Did James Bond kill the cinema?

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The news that the latest instalment in the 007 franchise, No Time to Die, has had its release date yet again pushed back, this time to April 2021, a full year after its original planned release date, has come as a blow to an entertainment industry already handicapped by COVID-19. Following this announcement, Cineworld, the world’s second-largest cinema chain, broke the news that it would be closing all of its venues indefinitely.

Of course, the Cineworld closures are the result of far more than just No Time to Die being postponed, it was merely the last remaining studio tentpole between now and the Christmas season after the likes of Dune and West Side Story formed another domino fall of postponement. With many places in the midst of second waves of COVID-19, many audiences understandably do not feel safe attending cinemas, even with the current safety precautions in place, and not only that but there is very little available to see.

Another key factor in major studio releases being pushed further into next year is the lacklustre box office returns over the summer season. The only major release between cinemas partially re-opening in July and the present was Christopher Nolan’s highly anticipated Tenet, which had the burden of restarting an industry almost singlehandedly alongside several smaller independent films, and predictably the box office returns were less than what the industry was hoping for, although by no means paltry. Again, a combination of reduced capacity due to social distancing measures, some markets being closed entirely, and audiences staying away out of fear of infection, resulted in studios determining that continuing to release blockbusters in the current climate is too much of a fiscal risk.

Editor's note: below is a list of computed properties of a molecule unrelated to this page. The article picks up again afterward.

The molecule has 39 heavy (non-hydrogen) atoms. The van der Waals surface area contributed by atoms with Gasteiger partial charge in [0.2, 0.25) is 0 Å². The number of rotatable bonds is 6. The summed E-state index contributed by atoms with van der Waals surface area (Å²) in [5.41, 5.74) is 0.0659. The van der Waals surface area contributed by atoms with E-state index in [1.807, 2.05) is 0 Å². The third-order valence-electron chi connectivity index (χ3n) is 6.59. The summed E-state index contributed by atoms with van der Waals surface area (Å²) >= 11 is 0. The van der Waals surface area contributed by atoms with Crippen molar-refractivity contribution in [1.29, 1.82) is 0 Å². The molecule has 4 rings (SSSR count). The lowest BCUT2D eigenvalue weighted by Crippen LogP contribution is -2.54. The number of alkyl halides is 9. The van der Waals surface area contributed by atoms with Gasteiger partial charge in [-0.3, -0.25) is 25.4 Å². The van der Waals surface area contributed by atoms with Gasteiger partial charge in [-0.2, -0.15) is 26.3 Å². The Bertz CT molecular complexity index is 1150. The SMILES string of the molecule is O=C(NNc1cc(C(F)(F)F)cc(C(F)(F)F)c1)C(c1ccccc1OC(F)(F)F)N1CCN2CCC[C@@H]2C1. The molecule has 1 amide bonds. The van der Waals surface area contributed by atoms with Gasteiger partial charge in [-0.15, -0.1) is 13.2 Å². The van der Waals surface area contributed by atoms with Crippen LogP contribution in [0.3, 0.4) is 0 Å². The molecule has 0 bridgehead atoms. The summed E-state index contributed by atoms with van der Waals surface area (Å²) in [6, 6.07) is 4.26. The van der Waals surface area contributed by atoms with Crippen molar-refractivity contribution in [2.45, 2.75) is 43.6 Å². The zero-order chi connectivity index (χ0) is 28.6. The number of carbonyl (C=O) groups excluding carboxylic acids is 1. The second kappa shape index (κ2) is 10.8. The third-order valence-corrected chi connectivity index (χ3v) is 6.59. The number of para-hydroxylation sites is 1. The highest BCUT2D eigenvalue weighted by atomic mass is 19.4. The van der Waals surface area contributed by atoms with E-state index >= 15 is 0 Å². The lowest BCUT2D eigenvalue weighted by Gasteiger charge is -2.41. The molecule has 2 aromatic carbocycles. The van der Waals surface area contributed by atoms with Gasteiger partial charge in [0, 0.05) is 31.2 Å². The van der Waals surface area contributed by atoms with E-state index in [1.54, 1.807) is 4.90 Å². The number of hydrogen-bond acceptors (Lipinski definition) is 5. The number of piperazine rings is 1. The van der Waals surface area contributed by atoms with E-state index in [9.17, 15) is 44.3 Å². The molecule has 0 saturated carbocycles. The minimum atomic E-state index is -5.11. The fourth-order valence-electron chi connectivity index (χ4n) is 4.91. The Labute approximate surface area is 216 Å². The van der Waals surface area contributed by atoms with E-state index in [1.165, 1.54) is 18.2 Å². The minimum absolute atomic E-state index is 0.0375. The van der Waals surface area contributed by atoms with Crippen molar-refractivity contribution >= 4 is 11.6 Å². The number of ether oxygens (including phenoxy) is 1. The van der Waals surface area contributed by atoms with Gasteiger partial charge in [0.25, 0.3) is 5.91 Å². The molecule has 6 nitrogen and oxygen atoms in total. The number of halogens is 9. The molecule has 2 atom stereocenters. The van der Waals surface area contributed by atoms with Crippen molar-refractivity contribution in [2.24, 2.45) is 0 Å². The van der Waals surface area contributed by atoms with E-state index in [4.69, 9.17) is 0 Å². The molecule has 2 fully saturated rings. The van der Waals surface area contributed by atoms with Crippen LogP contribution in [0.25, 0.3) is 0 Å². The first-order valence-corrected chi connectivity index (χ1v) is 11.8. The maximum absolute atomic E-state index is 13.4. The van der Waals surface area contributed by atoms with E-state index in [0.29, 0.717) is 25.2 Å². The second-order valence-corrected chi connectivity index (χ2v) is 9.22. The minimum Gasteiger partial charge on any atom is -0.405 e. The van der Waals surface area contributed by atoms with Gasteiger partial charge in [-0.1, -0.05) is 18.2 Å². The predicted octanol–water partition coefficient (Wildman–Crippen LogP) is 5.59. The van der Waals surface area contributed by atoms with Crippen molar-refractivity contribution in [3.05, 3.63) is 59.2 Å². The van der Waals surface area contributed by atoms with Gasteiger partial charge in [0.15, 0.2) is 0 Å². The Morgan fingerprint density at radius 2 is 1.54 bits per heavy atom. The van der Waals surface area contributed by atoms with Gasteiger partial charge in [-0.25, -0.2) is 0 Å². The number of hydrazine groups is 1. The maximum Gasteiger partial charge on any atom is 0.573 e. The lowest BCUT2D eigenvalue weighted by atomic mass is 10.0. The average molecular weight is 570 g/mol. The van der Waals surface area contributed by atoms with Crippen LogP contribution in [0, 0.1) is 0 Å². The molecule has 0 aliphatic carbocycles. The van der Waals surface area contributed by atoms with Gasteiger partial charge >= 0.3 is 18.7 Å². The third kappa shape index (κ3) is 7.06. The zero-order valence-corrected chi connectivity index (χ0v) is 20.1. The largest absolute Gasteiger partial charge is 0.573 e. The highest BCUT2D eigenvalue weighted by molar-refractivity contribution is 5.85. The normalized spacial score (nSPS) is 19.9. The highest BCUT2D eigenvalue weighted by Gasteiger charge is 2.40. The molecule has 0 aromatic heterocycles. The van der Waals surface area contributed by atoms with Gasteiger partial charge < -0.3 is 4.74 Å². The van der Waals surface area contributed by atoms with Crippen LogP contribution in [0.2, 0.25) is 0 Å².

While most responses to this were to push release dates back into next year, some low risk-high reward model films like Bill & Ted Face the Music were given a premium video-on-demand release. Premium video-on-demand is proving to be a particularly popular form of release in the current climate, to mixed results; lower budget films have fared more successfully, whereas studio tentpoles like Mulan are believed to have underperformed.

Meanwhile internationally, the Chinese market has continued its re-opening to much success following its recovery from COVID-19, with the Chinese historical war drama The Eight Hundred so far becoming the highest-grossing film of 2020.

In the UK, the recent announcement of a second national lockdown means the remaining Odeon, Vue, and independent theatres still open will have to close once again as leisure industries fall under the government’s definition of non-essential. The already considerable financial strain on the exhibition industry will obviously be exacerbated, and the obvious question is will the government provide substantial aid to an arts sector in peril? Who knows? Maybe there’ll just be another push to re-train in cyber.

So, what upcoming releases do we have to look forward to…and when? After failing to save the world in March with her infamous all-star rendition of ‘Imagine’, Gal Gadot is returning to save the box office this Christmas with Death on the Nile and Wonder Woman 1984. Will she succeed? Only time will tell, but if COVID-19 cases continue to rise then it’s possible that the Hollywood studios may pull yet another Charlie Brown football-swipe with the release dates, which means the UK won’t really be missing out on all that much should the current national lockdown be extended over the Christmas period.

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